Once an animal rescue organization has been approved by the Chief of Police, the organization can submit a list of individual households that are authorized to serve as rescuers for that group under that organization’s permit.  You should bear in mind, however, that Tulsa is in the process of selecting a new Chief of Police, and the Police Department regulates the Animal Shelter.

If you obtain a hobbyist exemption permit, you may keep more dogs and/or cats than would normally be allowed, but you may not allow more than the number that is otherwise permitted (e.g., no more than three dogs) to remain out-of-doors.

If you are serious about obtaining a hobbyist exemption, call any of the local rescue groups or apply to be a foster care home with any of the existing animal rescue organizations.  The fee for obtaining a hobbyist exemption permit is $25.00, which must be paid along with your notarized application.  Any person who has been convicted within the last ten years of any offense related to (i) the illegal commercial breeding of dogs or cats, (ii) dog fighting, or (iii) a nuisance, cruelty or negligence offense will be disqualified from consideration for a hobbyist permit.  Persons who have two or more violations for allowing dogs or cats to roam at-large are also ineligible.  A background check will be conducted to verify the lack of violations, so a permit will not be granted immediately.  If you are serious about applying for a hobbyist exemption permit, please see the information at the end of this article.

You should be aware that as a rescuer, the permit is to allow you to do just that – foster and rescue homeless dogs and cats.  The ordinance is truly not for the purpose of allowing you to own more than the designated allowable pets.  The ordinance states that such dogs and cats are not to be kept longer than 90 days each while permanent placements are actively investigated.  Many times, rescued animals must be medically treated, socialized, or trained.  The time frame for harboring a rescued animal may be extended under those circumstances, provided certain notification requirements are met.  Rescued animals must be spayed or neutered prior to adopting them out to new homes.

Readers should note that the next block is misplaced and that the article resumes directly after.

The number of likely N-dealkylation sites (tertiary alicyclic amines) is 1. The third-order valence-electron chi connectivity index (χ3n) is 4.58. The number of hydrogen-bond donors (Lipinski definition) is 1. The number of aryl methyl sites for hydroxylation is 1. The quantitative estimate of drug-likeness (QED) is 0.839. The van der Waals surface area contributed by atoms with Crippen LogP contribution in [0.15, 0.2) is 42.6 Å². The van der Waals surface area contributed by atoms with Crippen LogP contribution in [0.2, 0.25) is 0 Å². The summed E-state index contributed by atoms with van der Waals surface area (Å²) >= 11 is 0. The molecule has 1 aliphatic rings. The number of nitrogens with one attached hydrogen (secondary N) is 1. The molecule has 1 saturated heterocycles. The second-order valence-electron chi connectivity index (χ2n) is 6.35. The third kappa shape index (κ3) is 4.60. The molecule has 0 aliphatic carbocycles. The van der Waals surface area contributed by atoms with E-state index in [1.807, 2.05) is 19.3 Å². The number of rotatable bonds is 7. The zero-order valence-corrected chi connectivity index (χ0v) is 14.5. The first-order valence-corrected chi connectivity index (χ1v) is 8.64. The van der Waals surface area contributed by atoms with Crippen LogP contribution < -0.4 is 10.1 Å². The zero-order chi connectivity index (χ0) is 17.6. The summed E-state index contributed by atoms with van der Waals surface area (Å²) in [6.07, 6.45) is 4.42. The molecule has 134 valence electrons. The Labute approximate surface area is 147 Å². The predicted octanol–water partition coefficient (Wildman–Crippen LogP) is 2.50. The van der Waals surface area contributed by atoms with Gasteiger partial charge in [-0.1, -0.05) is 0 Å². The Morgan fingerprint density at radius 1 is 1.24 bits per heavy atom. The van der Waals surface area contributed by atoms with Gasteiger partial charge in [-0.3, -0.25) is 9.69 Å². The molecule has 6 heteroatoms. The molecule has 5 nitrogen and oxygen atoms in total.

Other neighboring cities and towns have similar ordinances.  If you live in a city other than Tulsa, you should contact the city attorney, animal shelter or police department (or check to see if the local library has a copy of the city ordinances) and find out exactly how many pets you are allowed.  If you receive a citation in violation of a city ordinance, please seek the advice of an attorney immediately.  He or she can advise you of your rights and help you make an informed decision on how you may want to proceed.

If you wish to apply for a Hobbyist Exemption Permit, contact the City of Tulsa, License & Collections, 111 South Greenwood Avenue, Tulsa  74120.  If you have questions about the permit, please contact the Tulsa Animal Shelter at 669-6276 and speak with Garl Willis.